The source for this post is online at 2013-11-12-condd.rkt.
I have a great disgust for long lines and right-ward shift in Racket programs. One of the hardest places to avoid this is when you have a large conditional where multiple cases need to refer to the same values that may not actually exist unless some other cases have already passed. In this post, I discuss a few macros that attempt to avoid this problem.
First, let’s look at a few examples of this problem.
In the second case, we share the same values across multiple clauses.
The second case represents the worst case, so let’s look at the traditional way to avoid the problem: hoist the common values and create a new cond.
This code has the desirable property that we don’t duplicate the same expression, but the undesirable additional layer of indentation.
One solution to this is to write a macro that enables such inline defines in a very simple way.
(define-syntax (condd1 stx) (syntax-parse stx #:literals (define else) [(_) #'(error 'condd1 "Fell through without else clause")] [(_ [else . d]) #'(let () . d)] [(_ (define . d) ...+ . more) #'(let () (define . d) ... (condd1 . more))] [(_ [test . b] . more) #'(if test (let () . b) (condd1 . more))]))
This macro is very simple to write, understand, and use:
Unfortunately, it is brittle and ugly, because we had to hard-code the define in to the macro and we can’t use match-define like our original version did. Obviously we could hard-code more forms, but then we couldn’t use these inter-clause defines to define new macros, for instance.
This problem is kind of unavoidable. We don’t have any syntactic cue to know where the defines are and where the clauses are, so we have to use define for it. Since we have more defining forms than clauses forms, we could make the opposite choice and add something to the clause syntax:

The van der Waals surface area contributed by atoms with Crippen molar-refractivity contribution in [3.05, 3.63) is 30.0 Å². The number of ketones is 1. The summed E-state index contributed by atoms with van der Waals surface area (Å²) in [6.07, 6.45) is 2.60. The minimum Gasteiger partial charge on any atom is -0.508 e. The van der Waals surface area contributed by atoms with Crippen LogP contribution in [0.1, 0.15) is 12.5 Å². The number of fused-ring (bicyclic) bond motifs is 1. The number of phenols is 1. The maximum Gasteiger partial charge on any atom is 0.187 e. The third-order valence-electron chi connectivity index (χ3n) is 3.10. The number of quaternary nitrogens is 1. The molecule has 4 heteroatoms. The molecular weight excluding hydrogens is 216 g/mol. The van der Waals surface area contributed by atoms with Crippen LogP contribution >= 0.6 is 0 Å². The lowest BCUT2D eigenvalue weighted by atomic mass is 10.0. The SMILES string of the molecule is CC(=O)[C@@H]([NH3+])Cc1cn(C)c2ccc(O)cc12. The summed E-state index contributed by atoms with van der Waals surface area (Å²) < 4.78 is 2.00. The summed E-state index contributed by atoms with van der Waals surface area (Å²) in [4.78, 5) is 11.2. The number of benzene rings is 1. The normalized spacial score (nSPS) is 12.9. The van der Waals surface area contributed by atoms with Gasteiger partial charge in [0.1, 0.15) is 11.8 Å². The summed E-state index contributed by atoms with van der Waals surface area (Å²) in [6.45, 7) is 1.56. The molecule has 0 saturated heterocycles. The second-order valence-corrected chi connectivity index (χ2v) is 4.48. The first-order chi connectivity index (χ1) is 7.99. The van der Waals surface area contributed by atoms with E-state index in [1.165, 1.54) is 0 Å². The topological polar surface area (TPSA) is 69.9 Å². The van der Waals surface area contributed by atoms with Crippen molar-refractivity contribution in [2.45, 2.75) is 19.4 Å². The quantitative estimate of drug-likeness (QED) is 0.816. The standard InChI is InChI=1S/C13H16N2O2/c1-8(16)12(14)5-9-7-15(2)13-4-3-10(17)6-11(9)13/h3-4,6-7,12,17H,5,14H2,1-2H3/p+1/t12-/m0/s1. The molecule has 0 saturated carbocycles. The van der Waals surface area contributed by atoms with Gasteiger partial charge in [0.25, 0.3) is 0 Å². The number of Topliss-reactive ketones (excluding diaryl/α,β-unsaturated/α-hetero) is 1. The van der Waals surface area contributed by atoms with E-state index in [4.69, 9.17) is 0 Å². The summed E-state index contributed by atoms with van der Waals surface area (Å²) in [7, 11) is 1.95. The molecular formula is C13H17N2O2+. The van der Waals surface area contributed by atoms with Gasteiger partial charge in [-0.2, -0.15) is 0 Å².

This style has the added benefit of simplifying the else syntax by removing the final set of parentheses. This is a little bit more complicated to implement, mainly because we have to identify defines by their lack of a keyword.
While this is a lot more elegant in some ways, it feels a little painful to have to meticulously annotate each clause. A final way to do it is to add a set of parentheses everywhere to will go unused when there is no set of definitions for that layer:
The macro for this is basically the same as condd2, but with parenthesis rather than keywords in the input syntax.
I like the simplicity of this version, but I don’t find it is easy to read and slightly prefer condd2, despite its flaws.
Update: Laurent Orseau had a great suggestion where you use a keyword for the definitions, because they are less common. I feel stupid for not thinking of this at first. Here’s the program:
And the trivial definition:
I think this is clearly superior.
But first let’s remember what we learned today!
Even with internal definitions, many binding forms create indentation in Racket.
Simple macros can remove the need for structures you don’t like in your programs.
The design space of macros that solve the same task can be relatively large.
A good macro is one that composes with other macros and doesn’t hard-code decisions like which definition forms are allowed.
If you’d like to run this exact code at home, you should put it in this order:
(require (for-syntax racket/base syntax/parse) racket/list racket/match) <ex1> <ex2> <ex2-hoist> <condd1> <ex2-condd1> <condd2> <ex2-condd2> <condd3> <ex2-condd3> <condd4> <ex2-condd4>
Or just download the raw version.